From: Daniel Harms

I doubt that very much. Paranoia in DG is a valid survival tool. (or a form of insanity in and of itself) But an Insane agent can join the opposition and tell them all your dirty little secrets. An insane agent can sell-out to Mj-12 and destroy all of DG. An insane agent can utterly collapse the entire campaign.

Actually, I'd say a sane agent would be just as great a threat to the structure, if not more. Even if they aren't insane, an agent might sell out "to keep my family safe", "because they're not paying me enough" (or, in some campaigns, at all), "because I don't want any more blood on my hands", or that most insidious one of all, "because it's the right thing to do". In fact, the sane agents might find it easier to do so, because they still possess the clear thought and social skills to carry it off properly.

Maybe we should shoot all the sane agents and get it over with.


Date: Mon, 7 Dec 1998 15:41:22 -0500
From: Graeme Price

Daniel wrote:

Maybe we should shoot all the sane agents and get it over with.

Hmm. Judging by the way this list gets at times, I would suspect that this has already happened!


Date: Mon, 7 Dec 1998 14:50:58 -0800
From: Joseph Camp

Maybe we should shoot all the sane agents and get it over with.

Keep this up and we'll give you a promotion! Excellent work, case officer.


Date: Tue, 8 Dec 1998 15:45:00 -0800
From: "Mark McFadden

What everyone involved in the thread seems to be ignoring is the DG cell structure. Conspirecies organize themselves in cells because shit happens and people get caught or turned or killed. Cells exist to minimize the damage of the inevitable.

If Agent Galahad goes a little whacky and starts discharging firearms inappropriately, G Cell is cut off. "Don't call us, we'll call you." Members of G Cell are carefully contacted later, but in the meantime every DG related pager/phone number and email address they have been given to use/contact is dead. Unless keeping them active for disseminating disinformation is possible or desirable.

Robert A. Heinlein, in "The Moon is a Harsh Mistress", describes an improvement over the classic OSS (and DG) cell system. Manuel Garcia O' Kelly, an information systems troubleshooter, describes it in the passage I've included below. For those of you unfamiliar with the book, Manny is describing a cell system to be used by the Committee for Free Luna.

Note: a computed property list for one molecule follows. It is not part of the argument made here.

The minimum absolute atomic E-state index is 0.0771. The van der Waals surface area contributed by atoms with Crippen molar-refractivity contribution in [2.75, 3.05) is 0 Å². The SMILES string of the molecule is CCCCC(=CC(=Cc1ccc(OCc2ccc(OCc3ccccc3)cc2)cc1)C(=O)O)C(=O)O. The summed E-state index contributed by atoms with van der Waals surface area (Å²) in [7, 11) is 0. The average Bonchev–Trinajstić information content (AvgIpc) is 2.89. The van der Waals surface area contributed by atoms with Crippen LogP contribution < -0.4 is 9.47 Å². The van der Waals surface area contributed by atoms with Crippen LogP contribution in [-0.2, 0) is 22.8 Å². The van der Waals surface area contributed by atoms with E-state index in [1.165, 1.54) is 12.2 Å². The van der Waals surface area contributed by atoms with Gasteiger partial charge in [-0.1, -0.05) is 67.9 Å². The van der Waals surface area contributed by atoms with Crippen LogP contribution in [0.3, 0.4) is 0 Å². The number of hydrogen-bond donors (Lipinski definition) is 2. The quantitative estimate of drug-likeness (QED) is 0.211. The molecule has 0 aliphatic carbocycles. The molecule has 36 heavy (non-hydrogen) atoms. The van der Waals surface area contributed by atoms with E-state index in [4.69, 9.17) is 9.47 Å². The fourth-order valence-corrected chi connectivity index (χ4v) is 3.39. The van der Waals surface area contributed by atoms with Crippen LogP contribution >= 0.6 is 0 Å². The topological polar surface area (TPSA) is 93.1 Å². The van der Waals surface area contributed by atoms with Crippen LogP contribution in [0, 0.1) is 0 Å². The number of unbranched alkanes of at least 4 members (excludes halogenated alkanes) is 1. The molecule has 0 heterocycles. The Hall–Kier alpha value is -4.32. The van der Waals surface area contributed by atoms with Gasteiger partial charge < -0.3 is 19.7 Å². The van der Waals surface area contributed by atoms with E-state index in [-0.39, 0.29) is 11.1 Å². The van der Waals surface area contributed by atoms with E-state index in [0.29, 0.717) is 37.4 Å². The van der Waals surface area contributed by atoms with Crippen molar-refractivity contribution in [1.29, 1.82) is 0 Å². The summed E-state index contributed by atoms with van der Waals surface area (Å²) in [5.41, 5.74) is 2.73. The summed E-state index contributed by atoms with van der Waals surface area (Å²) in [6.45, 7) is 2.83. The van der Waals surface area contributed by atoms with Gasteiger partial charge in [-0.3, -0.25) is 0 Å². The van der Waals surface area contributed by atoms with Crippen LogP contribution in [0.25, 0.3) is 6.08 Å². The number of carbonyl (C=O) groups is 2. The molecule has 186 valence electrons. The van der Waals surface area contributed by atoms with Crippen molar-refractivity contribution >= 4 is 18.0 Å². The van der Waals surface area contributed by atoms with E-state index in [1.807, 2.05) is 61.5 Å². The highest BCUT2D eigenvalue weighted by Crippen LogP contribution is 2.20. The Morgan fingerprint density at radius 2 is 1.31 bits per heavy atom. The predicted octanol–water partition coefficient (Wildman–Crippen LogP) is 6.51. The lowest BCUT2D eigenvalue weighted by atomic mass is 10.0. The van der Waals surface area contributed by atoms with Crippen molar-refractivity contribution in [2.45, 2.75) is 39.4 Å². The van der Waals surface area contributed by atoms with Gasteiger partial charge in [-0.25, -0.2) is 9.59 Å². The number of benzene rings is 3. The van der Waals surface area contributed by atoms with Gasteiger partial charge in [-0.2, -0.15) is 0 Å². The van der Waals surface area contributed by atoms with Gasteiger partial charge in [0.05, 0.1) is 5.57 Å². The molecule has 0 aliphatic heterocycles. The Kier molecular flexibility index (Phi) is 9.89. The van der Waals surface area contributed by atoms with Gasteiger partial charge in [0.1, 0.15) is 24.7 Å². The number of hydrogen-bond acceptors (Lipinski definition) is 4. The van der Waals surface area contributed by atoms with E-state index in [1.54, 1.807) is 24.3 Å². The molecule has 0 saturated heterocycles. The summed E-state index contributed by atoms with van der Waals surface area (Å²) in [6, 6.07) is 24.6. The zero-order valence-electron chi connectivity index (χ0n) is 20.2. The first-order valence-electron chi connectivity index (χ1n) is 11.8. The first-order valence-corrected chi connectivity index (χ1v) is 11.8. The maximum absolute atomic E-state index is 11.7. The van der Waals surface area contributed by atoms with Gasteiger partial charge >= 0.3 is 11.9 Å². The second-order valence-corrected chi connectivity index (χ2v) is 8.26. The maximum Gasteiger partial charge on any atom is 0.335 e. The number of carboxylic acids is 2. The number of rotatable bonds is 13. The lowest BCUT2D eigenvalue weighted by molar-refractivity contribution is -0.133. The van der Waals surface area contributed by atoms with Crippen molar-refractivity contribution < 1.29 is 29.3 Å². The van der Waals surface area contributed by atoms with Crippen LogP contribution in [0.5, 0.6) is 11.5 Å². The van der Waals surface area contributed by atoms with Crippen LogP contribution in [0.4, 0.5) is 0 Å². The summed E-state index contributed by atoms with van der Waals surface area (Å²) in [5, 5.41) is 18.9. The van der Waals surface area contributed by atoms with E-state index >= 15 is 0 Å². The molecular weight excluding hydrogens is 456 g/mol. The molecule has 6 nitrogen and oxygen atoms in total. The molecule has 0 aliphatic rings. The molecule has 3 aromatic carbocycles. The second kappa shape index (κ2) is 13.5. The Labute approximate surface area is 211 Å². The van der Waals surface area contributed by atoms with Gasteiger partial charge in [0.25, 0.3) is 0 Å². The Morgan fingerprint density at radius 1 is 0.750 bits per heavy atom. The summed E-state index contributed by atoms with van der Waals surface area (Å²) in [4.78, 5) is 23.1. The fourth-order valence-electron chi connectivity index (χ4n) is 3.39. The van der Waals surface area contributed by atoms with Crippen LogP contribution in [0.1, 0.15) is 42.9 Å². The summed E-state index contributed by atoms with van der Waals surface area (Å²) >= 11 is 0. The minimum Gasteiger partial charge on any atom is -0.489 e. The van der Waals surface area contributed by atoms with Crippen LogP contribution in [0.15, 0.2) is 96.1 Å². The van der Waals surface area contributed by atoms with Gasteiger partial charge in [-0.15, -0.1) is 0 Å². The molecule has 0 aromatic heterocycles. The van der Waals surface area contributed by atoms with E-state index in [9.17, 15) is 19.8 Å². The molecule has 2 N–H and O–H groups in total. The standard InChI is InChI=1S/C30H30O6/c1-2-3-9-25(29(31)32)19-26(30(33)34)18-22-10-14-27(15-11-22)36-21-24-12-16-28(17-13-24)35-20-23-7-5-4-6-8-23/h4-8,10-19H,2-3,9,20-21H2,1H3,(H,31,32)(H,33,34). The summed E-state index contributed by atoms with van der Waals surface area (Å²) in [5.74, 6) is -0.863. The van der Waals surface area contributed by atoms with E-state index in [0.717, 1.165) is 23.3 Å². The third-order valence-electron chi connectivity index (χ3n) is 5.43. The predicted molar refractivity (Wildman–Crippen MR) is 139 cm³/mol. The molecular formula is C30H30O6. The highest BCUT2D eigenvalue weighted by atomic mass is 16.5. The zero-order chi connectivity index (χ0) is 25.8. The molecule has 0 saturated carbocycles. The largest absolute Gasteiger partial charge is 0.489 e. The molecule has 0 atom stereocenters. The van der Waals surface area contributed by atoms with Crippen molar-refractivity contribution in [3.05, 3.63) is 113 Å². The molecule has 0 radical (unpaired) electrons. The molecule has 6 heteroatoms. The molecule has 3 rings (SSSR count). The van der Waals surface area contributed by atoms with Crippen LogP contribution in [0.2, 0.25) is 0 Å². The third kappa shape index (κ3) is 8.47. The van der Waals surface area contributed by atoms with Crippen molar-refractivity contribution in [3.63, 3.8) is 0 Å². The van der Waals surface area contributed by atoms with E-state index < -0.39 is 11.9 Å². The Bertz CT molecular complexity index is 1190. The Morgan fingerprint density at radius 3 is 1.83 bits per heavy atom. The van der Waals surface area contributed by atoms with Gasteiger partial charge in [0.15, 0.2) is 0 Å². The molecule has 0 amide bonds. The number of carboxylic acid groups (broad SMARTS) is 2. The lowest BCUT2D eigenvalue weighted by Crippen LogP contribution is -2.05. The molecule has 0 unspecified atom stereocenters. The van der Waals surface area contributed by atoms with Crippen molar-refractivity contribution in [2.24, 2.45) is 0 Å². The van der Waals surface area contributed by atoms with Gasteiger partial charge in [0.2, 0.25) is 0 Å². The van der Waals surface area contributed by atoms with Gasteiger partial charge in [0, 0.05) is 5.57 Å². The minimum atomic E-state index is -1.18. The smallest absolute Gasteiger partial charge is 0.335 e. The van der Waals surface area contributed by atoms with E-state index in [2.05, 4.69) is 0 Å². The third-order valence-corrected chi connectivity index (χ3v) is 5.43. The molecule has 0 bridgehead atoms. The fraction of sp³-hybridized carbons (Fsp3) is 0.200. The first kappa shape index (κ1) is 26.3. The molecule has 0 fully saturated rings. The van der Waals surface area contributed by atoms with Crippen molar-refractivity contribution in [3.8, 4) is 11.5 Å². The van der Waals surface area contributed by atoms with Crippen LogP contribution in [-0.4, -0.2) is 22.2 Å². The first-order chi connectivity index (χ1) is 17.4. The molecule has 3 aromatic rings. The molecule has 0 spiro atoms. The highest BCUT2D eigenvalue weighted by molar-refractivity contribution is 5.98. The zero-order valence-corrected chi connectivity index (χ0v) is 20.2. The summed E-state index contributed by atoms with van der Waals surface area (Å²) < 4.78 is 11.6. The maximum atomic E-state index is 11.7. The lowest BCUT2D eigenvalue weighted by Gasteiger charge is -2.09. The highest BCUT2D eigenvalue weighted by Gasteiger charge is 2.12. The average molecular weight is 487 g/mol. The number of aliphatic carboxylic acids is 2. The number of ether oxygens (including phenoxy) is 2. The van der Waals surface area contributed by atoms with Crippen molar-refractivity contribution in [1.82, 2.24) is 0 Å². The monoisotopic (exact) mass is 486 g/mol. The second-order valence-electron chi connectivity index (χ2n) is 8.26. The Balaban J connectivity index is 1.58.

"Take same cells, arrange in open pyramid of tetrahedrons. Where vertices are in common, each bloke knows one in adjoining cell — knows how to send message to him, that's all he needs. Communications never break down because they run sideways as well as up and down. Something like a neural net. It's why you can knock a hole in man's head, take chunk of brain out, and not damage thinking much. Excess capacity, messages shunt around. He loses what was destroyed but goes on functioning."

<novel conversation cut>

(Anybody who thinks it's easy to sketch one hundred twenty-one tetrahedrons, a five-level open pyramid, clear enough to show relationships is invited to try!)

Presently I said, "Look at base sketch. Each vertex of each triangle shares self with zero, one or two other triangles. Where shares one, that's it's link, one direction or both — but one is enough for a multipli-redundant communication net. On corners, where sharing is zero, it jumps to right to next corner. Where sharing is double, choice is again right-handed.

"Now it works with people. Take fourth level, D-for-dog. This vertex is comrade Dan. No, let's go down one to show three levels of communication knocked out — level E-for-easy and pick Comrade Egbert. "Egbert works under Donald, has cellmates Edward and Elmer, has three under him, Frank, Fred, and Fatso … but knows how to send message to Ezra on his own level but not in his cell. He doesn't know Ezra's name, face, address or anything — but has a way, phone number probably, to reach Ezra in emergency.

"Now watch it work. Casimir, level three, finks out and betrays Charlie and Cox in his cell, Baker above him, and Donald , Dan and Dick in subcell — which isolates Egbert, Edward, and Elmer, and everybody under them.

"All three report it — redundancy, necessary to any communication system — but follow Egbert's yell for help. He calls Ezra. But Ezra is under Charlie and is isolated, too. No matter, Ezra relays both messages through _his_ safety link, Edmund. By bad luck Edmund is under Cox, so he also passes it laterally, through Enwright … and that gets it past burned-out part and it goes up through Dover, Chambers, and Beeswax, to Adam, front office … who replies down other side of pyramid, with lateral pass on E-for-easy level from Esther to Egbert and on to Ezra and Edmund. These two messages, up and down, not only get through at once but in _way_ they get through, they define to home office exactly how much damage has been done and where. Organization not only keeps functioning but starts repairing itself at once."

*

Me again.

I play DG as if this system is in place. Remember, the people in the field shouldn't be aware of the true structure of the cell system. In fact, they should be encouraged to believe that the classic OSS structure is in use. In reality, Fred, Frank and Farrah are in the third level ("C") and report to Boris, but they think he's Eduardo. And not everyone in the cell structure is an active field agent, most are friendlies who can be depended on to forward messages.


Date: Wed, 9 Dec 1998 02:18:36 -0800
From: Joseph Camp

Robert A. Heinlein, in "The Moon is a Harsh Mistress", describes an improvement over the classic OSS (and DG) cell system.

Heinlein's novel was, in fact, the exact inspiration for our own cell structure during the 1994 re-org. I ended up simplifying things a bit from his example—he did have an artificial intelligence on his side to make things run smoother, after all—but that's precisely where this ABC business came from. Good on you!